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Tracking fintech, banking & financial services innovations since 1994
PayPal launched a small business credit card this week.
The PayPal Business Cashback Mastercard is PayPal’s first business credit card.
PayPal also offers a range of other tools for small businesses, including working capital tools, business loans, risk management support, and more.
Small businesses in the U.S. have gained yet another credit card option this week with PayPal’slaunch of its its first commercial credit card.
The PayPal Business Cashback Mastercard, which is issued by WebBank, has no annual fee and offers cardholders 2% cashback on all purchases. The rewards are not subject to earning caps nor do they expire. Additionally, the card comes with free employee cards, does not charge a foreign transaction fee, and integrates with PayPal’s merchant platform to facilitate access to transactions, balances, available credit, and rewards.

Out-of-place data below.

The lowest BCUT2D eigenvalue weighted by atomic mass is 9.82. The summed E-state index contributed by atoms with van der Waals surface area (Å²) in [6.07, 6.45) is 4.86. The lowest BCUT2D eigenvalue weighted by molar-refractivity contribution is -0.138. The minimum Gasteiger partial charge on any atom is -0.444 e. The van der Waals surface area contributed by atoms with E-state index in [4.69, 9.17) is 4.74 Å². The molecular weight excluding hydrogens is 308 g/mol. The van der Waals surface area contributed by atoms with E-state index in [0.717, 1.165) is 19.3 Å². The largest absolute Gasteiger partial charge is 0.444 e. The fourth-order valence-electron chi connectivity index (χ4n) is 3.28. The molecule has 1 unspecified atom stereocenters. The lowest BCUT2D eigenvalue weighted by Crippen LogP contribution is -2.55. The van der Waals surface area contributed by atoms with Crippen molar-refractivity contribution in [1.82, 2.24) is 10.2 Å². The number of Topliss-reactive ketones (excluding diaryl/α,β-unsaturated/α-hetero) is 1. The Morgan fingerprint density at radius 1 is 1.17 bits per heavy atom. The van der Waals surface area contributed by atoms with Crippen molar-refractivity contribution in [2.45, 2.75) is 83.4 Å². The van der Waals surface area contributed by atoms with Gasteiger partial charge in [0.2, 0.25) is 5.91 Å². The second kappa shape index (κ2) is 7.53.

Once a business is approved for the card, it can immediately begin spending via a virtual card that is automatically integrated into their PayPal account. Businesses can view their account and spending details via their PayPal Business account.